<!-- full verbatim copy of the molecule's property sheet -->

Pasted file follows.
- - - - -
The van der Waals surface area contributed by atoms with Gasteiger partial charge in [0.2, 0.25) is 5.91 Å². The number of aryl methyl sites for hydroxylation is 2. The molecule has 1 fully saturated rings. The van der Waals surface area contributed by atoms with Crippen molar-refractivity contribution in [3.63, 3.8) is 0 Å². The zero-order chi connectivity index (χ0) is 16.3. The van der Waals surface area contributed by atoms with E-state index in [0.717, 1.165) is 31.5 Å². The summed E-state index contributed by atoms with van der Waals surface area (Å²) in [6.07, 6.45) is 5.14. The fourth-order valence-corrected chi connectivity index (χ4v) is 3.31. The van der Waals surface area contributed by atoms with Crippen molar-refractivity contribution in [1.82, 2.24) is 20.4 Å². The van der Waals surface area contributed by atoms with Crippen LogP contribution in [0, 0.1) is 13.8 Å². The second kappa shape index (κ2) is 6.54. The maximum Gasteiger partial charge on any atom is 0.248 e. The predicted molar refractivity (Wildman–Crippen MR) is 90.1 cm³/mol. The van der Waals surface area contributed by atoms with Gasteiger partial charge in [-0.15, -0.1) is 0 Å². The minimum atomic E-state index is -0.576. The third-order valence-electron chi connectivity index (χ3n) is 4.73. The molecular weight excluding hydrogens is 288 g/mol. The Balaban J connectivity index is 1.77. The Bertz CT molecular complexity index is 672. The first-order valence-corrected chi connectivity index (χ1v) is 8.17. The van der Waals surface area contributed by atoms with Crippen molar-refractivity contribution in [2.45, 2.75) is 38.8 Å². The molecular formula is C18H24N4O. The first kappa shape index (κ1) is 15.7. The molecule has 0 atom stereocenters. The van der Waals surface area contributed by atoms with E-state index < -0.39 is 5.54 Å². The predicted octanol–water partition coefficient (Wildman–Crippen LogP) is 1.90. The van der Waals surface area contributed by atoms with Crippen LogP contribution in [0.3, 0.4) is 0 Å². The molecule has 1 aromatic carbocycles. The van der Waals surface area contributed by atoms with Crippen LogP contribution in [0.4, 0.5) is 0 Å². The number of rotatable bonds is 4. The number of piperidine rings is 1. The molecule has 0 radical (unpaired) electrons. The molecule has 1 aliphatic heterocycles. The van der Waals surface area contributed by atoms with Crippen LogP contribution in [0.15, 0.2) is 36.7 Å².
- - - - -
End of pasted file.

The van der Waals surface area contributed by atoms with Gasteiger partial charge in [0.2, 0.25) is 5.91 Å². The number of aryl methyl sites for hydroxylation is 2. The molecule has 1 fully saturated rings. The van der Waals surface area contributed by atoms with Crippen molar-refractivity contribution in [3.63, 3.8) is 0 Å². The zero-order chi connectivity index (χ0) is 16.3. The van der Waals surface area contributed by atoms with E-state index in [0.717, 1.165) is 31.5 Å². The summed E-state index contributed by atoms with van der Waals surface area (Å²) in [6.07, 6.45) is 5.14. The fourth-order valence-corrected chi connectivity index (χ4v) is 3.31. The van der Waals surface area contributed by atoms with Crippen molar-refractivity contribution in [1.82, 2.24) is 20.4 Å². The van der Waals surface area contributed by atoms with Crippen LogP contribution in [0, 0.1) is 13.8 Å². The second kappa shape index (κ2) is 6.54. The maximum Gasteiger partial charge on any atom is 0.248 e. The predicted molar refractivity (Wildman–Crippen MR) is 90.1 cm³/mol. The van der Waals surface area contributed by atoms with Gasteiger partial charge in [-0.15, -0.1) is 0 Å². The minimum atomic E-state index is -0.576. The third-order valence-electron chi connectivity index (χ3n) is 4.73. The molecular weight excluding hydrogens is 288 g/mol. The Balaban J connectivity index is 1.77. The Bertz CT molecular complexity index is 672. The first-order valence-corrected chi connectivity index (χ1v) is 8.17. The van der Waals surface area contributed by atoms with Crippen molar-refractivity contribution in [2.45, 2.75) is 38.8 Å². The molecular formula is C18H24N4O. The first kappa shape index (κ1) is 15.7. The molecule has 0 atom stereocenters. The van der Waals surface area contributed by atoms with E-state index < -0.39 is 5.54 Å². The predicted octanol–water partition coefficient (Wildman–Crippen LogP) is 1.90. The van der Waals surface area contributed by atoms with Crippen LogP contribution in [0.3, 0.4) is 0 Å². The molecule has 1 aromatic carbocycles. The van der Waals surface area contributed by atoms with Crippen LogP contribution in [0.4, 0.5) is 0 Å². The number of rotatable bonds is 4. The number of piperidine rings is 1. The molecule has 0 radical (unpaired) electrons. The molecule has 1 aliphatic heterocycles. The van der Waals surface area contributed by atoms with Crippen LogP contribution in [0.15, 0.2) is 36.7 Å².